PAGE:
Not all disciplines can be considered equal. Publication and citation rates are far higher in life sciences and natural sciences than in social sciences or arts & humanities and therefore there is more data. It would not make sense to place the same emphasis on citations in medicine and English language and literature.
Similarly the popularity of particular disciplines amongst employers varies greatly, and placing the same emphasis on employer opinion in economics and philosophy therefore makes little sense. Taking these factors into account leads to a variable approach to the weightings for the different subjects, which can be seen in Figure 1 above.
In principle, in the future additional indicators may be introduced that could contribute to as few as one single subject area.
Academic reputation has been the centrepiece of the QS World University Rankings® since their inception in 2004. In 2012 we drew on over 46,000 respondents to compile our results. The survey is structured in the following way:
Section 1: Personal Information
Respondents provide their name, contact details, job title and the institution where they are based
Section 2: Knowledge Specification
Respondents identify the countries, regions and faculty areas that they have most familiarity with and up to two narrower subject disciplines in which they consider themselves expert
Section 3: Top Universities
For EACH of the (up to five) faculty areas they identify, respondents are asked to list up to ten domestic and thirty international institutions that they consider excellent for research in the given area. They are not able to select their own institution.
Section 4: Additional Information
Additional questions relating to general feedback and recommendations.
A thorough breakdown of respondents by geography, discipline and seniority is available in the methodology section of our main rankings here
As part of QS Global Academic Survey, respondents are asked to identify universities they consider excellent within one of five areas:
The results of the academic reputation component of the new subject rankings have been produced by filtering responses according to the narrow area of expertise identified by respondents. While academics can select up to two narrow areas of expertise, greater emphasis is placed on respondents who have identified with only one.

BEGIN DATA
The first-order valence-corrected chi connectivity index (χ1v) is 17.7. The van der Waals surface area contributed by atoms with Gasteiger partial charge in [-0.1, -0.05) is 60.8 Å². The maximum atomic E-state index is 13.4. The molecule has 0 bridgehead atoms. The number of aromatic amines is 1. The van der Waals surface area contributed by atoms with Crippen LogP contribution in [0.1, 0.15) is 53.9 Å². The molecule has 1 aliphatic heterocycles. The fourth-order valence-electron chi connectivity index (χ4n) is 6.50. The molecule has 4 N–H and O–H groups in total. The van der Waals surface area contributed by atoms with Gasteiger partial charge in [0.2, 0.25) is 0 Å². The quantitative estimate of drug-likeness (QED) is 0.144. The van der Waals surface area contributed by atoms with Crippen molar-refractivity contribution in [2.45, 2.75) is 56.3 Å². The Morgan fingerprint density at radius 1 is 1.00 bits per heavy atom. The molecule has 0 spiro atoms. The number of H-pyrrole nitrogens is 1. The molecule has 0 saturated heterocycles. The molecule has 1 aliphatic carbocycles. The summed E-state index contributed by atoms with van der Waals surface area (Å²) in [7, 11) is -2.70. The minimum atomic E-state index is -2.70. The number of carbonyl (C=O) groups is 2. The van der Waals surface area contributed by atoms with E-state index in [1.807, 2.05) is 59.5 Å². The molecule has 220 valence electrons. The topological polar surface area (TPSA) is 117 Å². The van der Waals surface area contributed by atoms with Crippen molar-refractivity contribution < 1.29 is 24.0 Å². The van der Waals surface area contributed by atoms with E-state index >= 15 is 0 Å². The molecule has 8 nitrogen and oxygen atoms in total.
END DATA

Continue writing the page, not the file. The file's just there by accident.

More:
The threshold for academic respondents that any discipline must reach for us to consider publication has been set at 150. As responses build over time, new subjects from the above list may qualify.
The number of academic respondents considered for each qualifying discipline can be seen, along with employer responses, in Figure 2 above. As with the overall tables, our analysis places an emphasis on international reputation over domestic. Domestic responses are individually weighted at half the influence of an international response. This is a global exercise and will recognize institutions that have an international influence in these disciplines. As in the main QS World University Rankings®, weightings are also applied to balance the representation by region.
NEW FOR 2012 – Direct Subject Responses
Until 2010, the survey could only infer specific opinion on subject strength by aggregating the broad faculty area opinions of academics from a specific discipline. From the 2011 survey additional questions have been asked to gather specific opinion in the respondent’s own narrow field of expertise. These responses are given a greater emphasis from 2012.
QS World University Rankings® are unique in incorporating employability as a key factor in the evaluation of international universities, and in 2012 drew on over 25,500 responses to compile the results for the overall rankings. The employer survey works on a similar basis to the academic one only without the channelling for different faculty areas. Employers are asked to identify up to ten domestic and thirty international institutions they consider excellent for the recruitment of graduates. They are also asked to identify from which disciplines they prefer to recruit. From examining where these two questions intersect we can infer a measure of excellence in a given discipline.
A full breakdown of respondents by geography and sector is available in the methodology section of our main rankings here